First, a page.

The Daughters of the American Revolution and Patriotic Memory in the Twentieth Century
“A wonderful read which will be immensely helpful to those who are interested in the intersections between race, gender, nationalism, activism, and historical memory.”—H-Net
“Critically connects the two sprawling scholarly and public conversations about race and memory in the United States. This is a must-read for anyone who wants to better understand how the lost cause won and why middle-class white women were its most effective foot soldiers.”—Kristin Ann Hass, author of Sacrificing Soldiers on the National Mall
“Wendt’s comprehensive study is a significant contribution to our understanding of women’s roles in the growth of conservatism in America.”—June Melby Benowitz, author of Challenge and Change: Right-Wing Women, Grassroots Activism, and the Baby Boom Generation
In this comprehensive history of the Daughters of the American Revolution (DAR), one of the oldest and most important women’s organizations in United States history, Simon Wendt shows how the DAR’s efforts to keep alive the memory of the nation’s past were entangled with and strengthened the nation’s racial and gender boundaries.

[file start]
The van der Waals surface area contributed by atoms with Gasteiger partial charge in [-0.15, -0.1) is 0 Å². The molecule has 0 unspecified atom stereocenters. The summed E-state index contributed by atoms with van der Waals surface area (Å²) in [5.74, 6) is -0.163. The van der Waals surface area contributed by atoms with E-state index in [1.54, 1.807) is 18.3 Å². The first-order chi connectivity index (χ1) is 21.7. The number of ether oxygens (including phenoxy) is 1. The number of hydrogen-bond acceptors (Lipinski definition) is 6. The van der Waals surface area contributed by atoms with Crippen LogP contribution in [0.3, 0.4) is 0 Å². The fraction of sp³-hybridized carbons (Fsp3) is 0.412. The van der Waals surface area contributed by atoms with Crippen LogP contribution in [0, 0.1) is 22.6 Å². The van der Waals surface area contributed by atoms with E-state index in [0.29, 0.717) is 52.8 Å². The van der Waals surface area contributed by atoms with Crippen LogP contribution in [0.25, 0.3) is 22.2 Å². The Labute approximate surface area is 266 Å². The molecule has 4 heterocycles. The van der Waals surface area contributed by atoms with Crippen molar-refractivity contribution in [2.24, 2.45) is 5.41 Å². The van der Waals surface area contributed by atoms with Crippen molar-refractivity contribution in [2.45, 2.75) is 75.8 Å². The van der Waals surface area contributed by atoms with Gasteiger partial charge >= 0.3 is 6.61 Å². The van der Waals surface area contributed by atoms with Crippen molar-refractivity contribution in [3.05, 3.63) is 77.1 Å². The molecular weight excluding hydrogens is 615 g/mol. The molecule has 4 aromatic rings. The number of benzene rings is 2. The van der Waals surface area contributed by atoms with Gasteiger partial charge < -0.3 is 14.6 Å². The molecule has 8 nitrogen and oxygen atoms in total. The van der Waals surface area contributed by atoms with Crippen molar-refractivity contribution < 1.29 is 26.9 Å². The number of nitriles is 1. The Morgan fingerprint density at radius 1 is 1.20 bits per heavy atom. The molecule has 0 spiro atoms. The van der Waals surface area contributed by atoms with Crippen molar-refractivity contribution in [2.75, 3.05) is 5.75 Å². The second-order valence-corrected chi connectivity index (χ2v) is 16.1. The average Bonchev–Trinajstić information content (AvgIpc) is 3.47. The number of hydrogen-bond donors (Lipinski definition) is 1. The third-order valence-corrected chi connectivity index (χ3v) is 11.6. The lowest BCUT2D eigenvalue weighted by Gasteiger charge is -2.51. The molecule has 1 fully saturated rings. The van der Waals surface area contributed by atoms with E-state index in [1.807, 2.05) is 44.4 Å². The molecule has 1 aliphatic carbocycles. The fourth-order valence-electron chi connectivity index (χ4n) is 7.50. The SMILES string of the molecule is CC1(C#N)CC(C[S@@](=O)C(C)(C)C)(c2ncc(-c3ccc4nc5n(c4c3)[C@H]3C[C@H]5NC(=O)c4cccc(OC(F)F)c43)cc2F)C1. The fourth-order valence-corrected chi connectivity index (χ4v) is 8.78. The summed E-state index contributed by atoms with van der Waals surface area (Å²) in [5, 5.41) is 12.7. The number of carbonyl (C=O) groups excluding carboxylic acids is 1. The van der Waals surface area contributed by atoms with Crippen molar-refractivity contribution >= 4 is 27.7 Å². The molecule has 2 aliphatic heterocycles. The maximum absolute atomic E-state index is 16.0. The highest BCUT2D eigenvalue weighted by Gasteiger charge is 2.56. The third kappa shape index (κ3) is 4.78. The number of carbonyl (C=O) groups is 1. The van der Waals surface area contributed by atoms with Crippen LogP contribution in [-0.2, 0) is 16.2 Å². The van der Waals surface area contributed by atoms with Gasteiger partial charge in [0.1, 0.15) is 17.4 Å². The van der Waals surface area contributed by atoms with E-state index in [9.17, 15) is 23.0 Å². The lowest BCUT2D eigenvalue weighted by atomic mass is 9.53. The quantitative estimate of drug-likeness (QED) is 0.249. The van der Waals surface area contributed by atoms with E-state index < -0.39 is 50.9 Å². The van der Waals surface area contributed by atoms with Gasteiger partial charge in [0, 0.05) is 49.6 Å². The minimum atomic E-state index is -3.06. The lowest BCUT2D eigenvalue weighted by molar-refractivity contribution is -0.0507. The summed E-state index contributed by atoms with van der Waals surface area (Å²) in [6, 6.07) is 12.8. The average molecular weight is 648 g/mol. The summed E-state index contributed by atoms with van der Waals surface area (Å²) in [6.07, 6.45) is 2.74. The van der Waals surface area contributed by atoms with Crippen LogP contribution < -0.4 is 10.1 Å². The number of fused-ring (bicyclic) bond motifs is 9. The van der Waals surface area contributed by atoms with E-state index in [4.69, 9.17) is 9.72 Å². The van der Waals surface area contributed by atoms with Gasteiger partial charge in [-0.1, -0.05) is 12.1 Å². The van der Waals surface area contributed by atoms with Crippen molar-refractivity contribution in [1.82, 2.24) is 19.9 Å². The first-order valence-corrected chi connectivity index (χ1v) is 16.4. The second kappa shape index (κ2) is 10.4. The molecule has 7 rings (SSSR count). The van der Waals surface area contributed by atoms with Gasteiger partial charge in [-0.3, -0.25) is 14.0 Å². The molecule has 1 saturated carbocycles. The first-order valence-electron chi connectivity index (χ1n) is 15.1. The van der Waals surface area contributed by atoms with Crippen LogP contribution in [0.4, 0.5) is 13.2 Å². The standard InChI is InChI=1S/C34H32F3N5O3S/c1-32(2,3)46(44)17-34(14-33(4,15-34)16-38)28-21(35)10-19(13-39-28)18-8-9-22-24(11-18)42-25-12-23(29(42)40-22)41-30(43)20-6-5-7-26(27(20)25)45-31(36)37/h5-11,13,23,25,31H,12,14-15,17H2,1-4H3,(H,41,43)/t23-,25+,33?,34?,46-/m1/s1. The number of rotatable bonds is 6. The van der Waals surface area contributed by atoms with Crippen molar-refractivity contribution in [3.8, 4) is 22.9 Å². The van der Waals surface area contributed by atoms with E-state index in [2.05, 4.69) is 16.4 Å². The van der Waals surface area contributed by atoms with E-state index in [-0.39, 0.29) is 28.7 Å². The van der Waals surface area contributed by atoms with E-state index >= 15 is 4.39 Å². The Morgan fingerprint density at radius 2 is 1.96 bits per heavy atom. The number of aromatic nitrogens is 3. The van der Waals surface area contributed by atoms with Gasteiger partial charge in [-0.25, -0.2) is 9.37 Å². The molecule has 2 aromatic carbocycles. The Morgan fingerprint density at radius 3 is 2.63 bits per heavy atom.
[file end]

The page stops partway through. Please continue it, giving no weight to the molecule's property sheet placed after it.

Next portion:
Taking a close look at the DAR’s mission of bolstering national loyalty, Wendt reveals paradoxes and ambiguities in its activism. While the Daughters engaged in patriotic actions long believed to be the domain of men and challenged male-centered accounts of US nation-building, their tales about the past reinforced traditional notions of femininity and masculinity, reflecting a belief that any challenge to these conventions would jeopardize the country’s stability. Similarly, they frequently voiced support for inclusive civic nationalism but deliberately shaped historical memory to consolidate white supremacy.
Using archival sources from across the country, Wendt focuses on the DAR’s most visible work after its founding in 1890—its commemorations of the American Revolution, western expansion, and Native Americans. He also explores the organization’s post–World War II history, a time that saw major challenges to its conservative vision of America’s “imagined community.” This book sheds new light on the remarkable agency and cultural authority of conservative white women in the twentieth century.
Simon Wendt, associate professor of American studies at Goethe University Frankfurt, is the author of The Spirit and the Shotgun: Armed Resistance and the Struggle for Civil Rights.
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